The Samburu are a Nilotic people of north-central Kenya that are related to but distinct from the Maasai. The Samburu are semi-nomadic pastoralists who herd mainly cattle but also keep sheep, goats and camels. The name they use for themselves is Lokop or Loikop, a term which may have a variety of meanings which Samburu themselves do not agree on. Many assert that it refers to them as “owners of the land” (“lo” refers to ownership, “nkop” is land) though others present a very different interpretation of the term. The Samburu speak Samburu, which is a Nilo-Saharan language. There are many game parks in the area, one of the most well known is Samburu National Reserve.
Samburu practice polygynous marriage, and a man may have multiple wives. A Samburu settlement is known as a nkang (Maa) or manyatta (Kiswahili). It may consist of only one family, composed of a man and his wife/wives. Each woman has her own house, which she builds with the help of other women out of local materials, such as sticks, mud and cow dung. Large ritual settlements, known as lorora may consist of 20 or more families. However, settlements tend towards housing two or three families, with perhaps 5-6 houses built in a rough circle with an open space in the centre. The circle of houses is surrounded by an acacia thorn bush fence and the center of the village has the animal pens away from predators.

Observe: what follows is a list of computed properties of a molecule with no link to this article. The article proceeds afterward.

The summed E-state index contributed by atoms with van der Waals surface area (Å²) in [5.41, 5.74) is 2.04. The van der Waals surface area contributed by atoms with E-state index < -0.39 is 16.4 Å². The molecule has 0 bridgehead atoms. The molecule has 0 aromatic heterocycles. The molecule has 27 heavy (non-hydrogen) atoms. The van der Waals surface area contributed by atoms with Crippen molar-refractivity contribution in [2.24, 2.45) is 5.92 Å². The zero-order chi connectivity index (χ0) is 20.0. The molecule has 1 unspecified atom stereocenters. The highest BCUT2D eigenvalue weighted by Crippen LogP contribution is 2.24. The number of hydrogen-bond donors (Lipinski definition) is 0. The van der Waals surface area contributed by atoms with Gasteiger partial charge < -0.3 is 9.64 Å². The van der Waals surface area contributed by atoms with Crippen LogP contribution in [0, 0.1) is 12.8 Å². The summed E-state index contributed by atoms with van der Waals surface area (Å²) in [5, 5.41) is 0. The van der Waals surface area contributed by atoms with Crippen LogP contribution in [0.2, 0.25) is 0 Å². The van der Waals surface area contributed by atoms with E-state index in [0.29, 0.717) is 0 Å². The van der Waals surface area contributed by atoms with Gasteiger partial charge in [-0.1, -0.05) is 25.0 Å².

Men wear a cloth which is often pink or black and is wrapped around their waist in a manner similar to a Scottish Kilt. They adorn themselves with necklaces, bracelets and anklets, like the Maasai. Members of the moran age grade (i.e. “warriors”) typically wear their hair in long braids, which they shave off when they become elders. It may be colored using red ochre. Their bodies are sometimes decorated with ochre, as well. Women wear two pieces of blue or purple cloth, one piece wrapped around the waist, the second wrapped over the chest. Women keep their hair shaved and wear numerous necklaces and bracelets. In the past decade, traditional clothing styles have changed. Some men may wear the 1980s-90s style of red tartan cloth or they may wear a dark green/blue plaid cloth around their waists called ‘kikoi’, often with shorts underneath. Marani (Lmuran) (warriors) wear a cloth that may be floral or pastel. Some women still wear two pieces of blue or red cloth, but it has become fashionable to wear cloths with animal or floral patterns in deep colors. Women may also often wear small tank tops with their cloths, and plaid skirts have also become common.